Chemicals

North Carolina Focuses on Unregulated Byproduct Discharge

Beginning in 1980, the chemical plant in Bladen County, North Carolina, owned by DuPont and its spin-off company Chemours began discharging wastewater into the Cape Fear River. One of the chemicals in the wastewater was a fluorochemical called GenX, that wasn’t covered by any rule, regulation, or permit—like many other industrial byproducts, GenX was discharged, completely unregulated, into the river.

ZzzVuk / iStock / Getty Images Plus / Getty Images

It’s not just GenX, say researchers in North Carolina. There are any number of unregulated chemicals that are simply considered “byproducts,” that are discharged into surface waters without limits or treatment. For a long time, no one paid any attention. Then GenX changed from a byproduct to a product, drawing the attention of state regulators and eventually, publicity among area residents. As a result, the practice of unregulated byproduct discharge has come under increased scrutiny, and it could potentially impact employers with surface water discharge permits.

Increased Regulatory Pressure

In 2009, DuPont discontinued the manufacture of PFOA, a perfluorinated compound used in the manufacture of Teflon, because of its health effects. The company began manufacturing GenX as a replacement. As a byproduct, GenX had been ignored; as a product, state regulators took an interest in it—but the compound was proprietary, with its formula held as a trade secret known only to DuPont and the EPA. The state’s regulators had to develop their own test for the substance in drinking water in order to quantify it, delaying their efforts to regulate it.

Area residents did not know that the Cape Fear River was contaminated with GenX until June 2017. Residents asked how long DuPont had been releasing GenX into the river; when the answer was “since 1980,” the reaction was strong. When they discovered that GenX was not the only unregulated chemical being released into their drinking water supply, they demanded action.

The state of North Carolina responded, expanding the scope of the state’s Science Advisory Board on Toxic Air Pollutants in August 2017. The scope of the Advisory Board’s work was expanded from “toxic air pollutants” to “new and emerging chemicals”—an umbrella term that includes water pollutants—and not just GenX, but a whole range of other byproducts and unregulated chemicals. The Board’s membership was also expanded, from 8 to 16 members, charged with examining new and emerging chemicals and providing guidance on how to manage the compounds to better protect public health and the environment. Among its duties, the board will help North Carolina’s Departments of Environmental Quality (DEQ) and Health and Human Services (DHHS) by:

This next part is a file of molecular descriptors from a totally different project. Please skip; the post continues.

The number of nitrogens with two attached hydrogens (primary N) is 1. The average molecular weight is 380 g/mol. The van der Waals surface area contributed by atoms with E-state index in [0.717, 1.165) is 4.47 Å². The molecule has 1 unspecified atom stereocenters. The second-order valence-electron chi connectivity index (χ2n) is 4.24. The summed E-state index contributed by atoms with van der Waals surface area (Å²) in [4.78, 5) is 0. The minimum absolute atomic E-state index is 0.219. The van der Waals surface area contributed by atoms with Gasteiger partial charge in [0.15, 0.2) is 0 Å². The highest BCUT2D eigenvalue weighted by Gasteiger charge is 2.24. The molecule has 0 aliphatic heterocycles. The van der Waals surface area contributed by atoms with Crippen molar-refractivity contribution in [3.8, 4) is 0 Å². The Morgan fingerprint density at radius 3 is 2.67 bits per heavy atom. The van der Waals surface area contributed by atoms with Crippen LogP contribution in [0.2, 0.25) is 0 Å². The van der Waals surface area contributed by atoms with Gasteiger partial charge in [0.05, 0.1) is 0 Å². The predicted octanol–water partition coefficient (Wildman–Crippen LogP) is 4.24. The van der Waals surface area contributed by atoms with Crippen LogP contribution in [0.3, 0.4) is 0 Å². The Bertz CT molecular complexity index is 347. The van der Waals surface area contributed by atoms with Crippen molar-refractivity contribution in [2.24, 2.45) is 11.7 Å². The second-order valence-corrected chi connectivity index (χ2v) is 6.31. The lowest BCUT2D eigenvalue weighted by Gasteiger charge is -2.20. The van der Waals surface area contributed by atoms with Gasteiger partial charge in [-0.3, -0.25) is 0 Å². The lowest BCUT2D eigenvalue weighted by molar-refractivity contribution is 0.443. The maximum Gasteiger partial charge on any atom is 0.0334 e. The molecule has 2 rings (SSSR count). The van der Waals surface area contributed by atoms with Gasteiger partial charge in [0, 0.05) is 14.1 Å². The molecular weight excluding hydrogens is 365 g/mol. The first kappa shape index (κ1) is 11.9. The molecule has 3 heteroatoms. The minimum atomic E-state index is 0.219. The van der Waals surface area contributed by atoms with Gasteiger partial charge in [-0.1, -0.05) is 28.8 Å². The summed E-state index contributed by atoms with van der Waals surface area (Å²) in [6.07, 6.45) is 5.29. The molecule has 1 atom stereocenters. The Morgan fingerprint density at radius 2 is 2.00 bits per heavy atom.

• Reviewing and evaluating contaminants released to the environment;
  • Acting as consultants on DEQ’s determinations to regulate releases of contaminants; and
  • Assisting the agencies in identifying contaminants of emerging concern and helping determine whether the contaminants should be studied further.

Experts on the panel will also help evaluate the human health impacts of exposure to hazardous contaminants and give input to the DHHS as the agency establishes health goals for emerging contaminants.

And of Course, Lawsuits

The lawyers responded, too. In September, the state of North Carolina filed suit against DuPont for dumping pollutants into the river. In October, lawyers filed a class-action lawsuit against Chemours and DuPont, seeking ongoing health monitoring for residents potentially affected by GenX.

It looks as if the practice of freely discharging unregulated byproducts into surface waters will soon come to an end in North Carolina—and probably in other places as well.

Print